Graciela Carnevale:  In Documenta the archive was displayed on the first floor of the Fridericianum, in a large room divided by panels where there were many artworks or records of works done in the 60s and 70s, most of them black-and-white photographs displayed together with more recent pieces using different media and languages.

The montage of the archive differed from the other records displayed in Documenta in that they were set up in a less orthodox way, by being pinned directly on the wall without following a strictly linear display. I viewed it as a large body of images and texts with no pretense of following a museum or aesthetic format, but rather as a sort of informal arrangement on a wall. I chose texts, photographs, newspaper articles, etc. that would provide clues with which to interpret not only the group's ideas and positions but also the context and that moment in history. I approached it not chronologically but in a fragmentary way, without a chronological order, in which each element was linked to others as an incentive to try to understand a complex whole where active participation was expected of the viewer.

LatinArt:  In what context did your contribution take place? What other pieces surrounded or were engaged with the montage of the archive?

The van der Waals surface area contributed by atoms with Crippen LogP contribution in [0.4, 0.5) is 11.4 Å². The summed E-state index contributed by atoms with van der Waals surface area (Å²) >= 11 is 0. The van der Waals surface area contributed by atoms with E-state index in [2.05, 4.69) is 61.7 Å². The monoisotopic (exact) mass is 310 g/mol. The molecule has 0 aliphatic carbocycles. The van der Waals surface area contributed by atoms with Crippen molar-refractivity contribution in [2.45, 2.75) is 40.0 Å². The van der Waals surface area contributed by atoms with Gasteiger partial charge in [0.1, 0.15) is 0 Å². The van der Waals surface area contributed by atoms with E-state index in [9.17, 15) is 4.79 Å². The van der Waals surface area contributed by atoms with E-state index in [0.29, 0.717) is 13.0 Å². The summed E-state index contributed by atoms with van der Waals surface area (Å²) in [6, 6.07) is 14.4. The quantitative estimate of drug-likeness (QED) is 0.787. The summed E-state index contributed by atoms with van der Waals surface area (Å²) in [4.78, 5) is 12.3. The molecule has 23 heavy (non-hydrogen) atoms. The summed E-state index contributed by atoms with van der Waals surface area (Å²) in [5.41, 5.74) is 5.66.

Graciela Carnevale:  One of the guidelines of the exhibition used by the curators as a device was that artworks should relate to each another not only visually but in some cases through sound. The panels were placed in such a way that they did not form closed-off spaces, to preserve their continuity. This approach was used for a lot of works in other pavilions, since they were scattered in different spaces to form a relationship of closeness or dialogue between different authors.

The set of records documenting works or actions of the 60s and 70s is very interesting and I believe one of the most intense spaces in the entire Documenta. Thinking about how to display the archive in Documenta made me feel very vulnerable and gave rise to a slew of doubts. I did not want to include explanatory texts: instead I wanted the documents - texts and photographs alike -to contain enough information to provide an idea of how the group became more radical both aesthetically and politically.

I considered it important to avoid a bare, minimalist approach and opted instead for an emphasis on over-information similar to that used in the Tucumán Arde exhibitions both in Rosario and in Buenos Aires.

I decided the documents should be placed on the wall, with the loose leaf translations piled on a small table for the public. I was also interested in the possibility of engaging in a dialogue with them by inviting them relate the practices of the 60s to current conditions. These new contributions could form part of the archive and the montage could then grow and be redefined. Not being familiar with the context and behavior of the public in an event of this kind made me hesitate and I opted for a controlled form of participation that I believe was not effective.